And then, during the 2016 election, a pro-Clinton super-PAC dedicated $1 million to a project called Barrier Breakers, which hired internet trolls to fight with people over Clinton talking points on social media.

Russian trolling is different than Russian hacking. A troll's job is relatively simple compared to sophisticated hacking. Pro-Kremlin trolls simply identify anti-Russian sentiment on social media — or any journalism in opposition to the Kremlin's agenda — and brigade it with negative comments, downvotes and attacks. And sometimes, mainstream American media is happy to pick up those talking points and run with them.

Delete your account

As for the Russian propagandists, it bears repeating that there's no way of tangibly measuring the effects of social media trolls on the election. But as social media becomes a primary source of political news, the existence of a paid commentariat emphasizes the need for voters to be extra diligent when looking for accurate sourcing and reliable reporting.

In lieu of that, though, you might just want to take everything from a source you don't know with a grain of salt — and definitely skip the comments section.

How likely are you to make Mic your go-to news source?

Jack Smith IV

Jack Smith IV is a senior writer covering technology and inequality. Send tips, comments and feedback to jack@mic.com.

MORE FROM

Will Justice Anthony Kennedy retire at end of Supreme Court term? Here's what we know.

Rumors that the 80-year-old swing justice may leave the bench are fueling fear of a second Trump pick on the nation's high court.

3 states and D.C. allow same flammable building materials behind Grenfell Tower fire

The causes of London's Grenfell Tower are similar to the justifications used to waive fire regulations in the U.S.

New Jersey bill would require kids to be taught how to interact with police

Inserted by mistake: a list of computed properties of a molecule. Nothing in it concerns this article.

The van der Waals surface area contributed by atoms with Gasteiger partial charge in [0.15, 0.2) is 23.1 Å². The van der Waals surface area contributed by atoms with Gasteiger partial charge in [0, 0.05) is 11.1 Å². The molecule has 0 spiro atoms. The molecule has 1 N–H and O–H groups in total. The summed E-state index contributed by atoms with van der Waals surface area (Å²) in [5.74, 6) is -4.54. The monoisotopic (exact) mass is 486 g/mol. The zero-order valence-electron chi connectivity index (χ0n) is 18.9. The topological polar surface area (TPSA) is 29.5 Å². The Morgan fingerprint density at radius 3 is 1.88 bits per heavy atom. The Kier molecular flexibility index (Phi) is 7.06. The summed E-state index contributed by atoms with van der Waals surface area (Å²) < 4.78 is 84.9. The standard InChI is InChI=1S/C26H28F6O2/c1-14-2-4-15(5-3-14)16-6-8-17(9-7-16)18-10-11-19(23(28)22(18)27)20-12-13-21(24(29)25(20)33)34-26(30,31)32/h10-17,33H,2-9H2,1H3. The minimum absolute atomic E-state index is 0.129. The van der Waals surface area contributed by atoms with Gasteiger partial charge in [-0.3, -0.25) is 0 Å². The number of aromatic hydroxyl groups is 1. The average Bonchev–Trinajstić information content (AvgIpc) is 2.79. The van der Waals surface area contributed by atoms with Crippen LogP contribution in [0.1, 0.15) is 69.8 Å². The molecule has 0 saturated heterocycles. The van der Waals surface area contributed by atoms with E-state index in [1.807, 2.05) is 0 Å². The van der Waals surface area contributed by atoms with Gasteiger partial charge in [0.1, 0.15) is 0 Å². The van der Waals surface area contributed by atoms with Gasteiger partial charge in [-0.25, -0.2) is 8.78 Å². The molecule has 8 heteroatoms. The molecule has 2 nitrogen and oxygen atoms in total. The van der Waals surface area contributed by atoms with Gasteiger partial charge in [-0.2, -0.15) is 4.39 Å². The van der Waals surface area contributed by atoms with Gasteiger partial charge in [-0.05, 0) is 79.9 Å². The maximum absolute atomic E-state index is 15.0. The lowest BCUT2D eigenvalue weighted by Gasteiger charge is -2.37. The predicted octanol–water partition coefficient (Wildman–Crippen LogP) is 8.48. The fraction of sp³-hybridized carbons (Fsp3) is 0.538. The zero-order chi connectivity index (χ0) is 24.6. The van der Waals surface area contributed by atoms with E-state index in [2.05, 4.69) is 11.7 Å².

Students from kindergarten through 12th grade would receive the education.

UK Parliament hit with cyberattack

Members of Parliament had difficulty accessing their emails Saturday in the wake of the attack.

Istanbul LGBT pride march banned by government for safety concerns

A right-wing nationalist group has vowed to stop the protest.

Compounds seized by US in December reportedly contained material useful in Russia probe

The Trump administration has reportedly been considering returning the New York and Maryland compounds to Russia.

Will Justice Anthony Kennedy retire at end of Supreme Court term? Here's what we know.

Rumors that the 80-year-old swing justice may leave the bench are fueling fear of a second Trump pick on the nation's high court.

3 states and D.C. allow same flammable building materials behind Grenfell Tower fire

The causes of London's Grenfell Tower are similar to the justifications used to waive fire regulations in the U.S.

New Jersey bill would require kids to be taught how to interact with police

Students from kindergarten through 12th grade would receive the education.

UK Parliament hit with cyberattack

Members of Parliament had difficulty accessing their emails Saturday in the wake of the attack.

Istanbul LGBT pride march banned by government for safety concerns

A right-wing nationalist group has vowed to stop the protest.

Compounds seized by US in December reportedly contained material useful in Russia probe

The Trump administration has reportedly been considering returning the New York and Maryland compounds to Russia.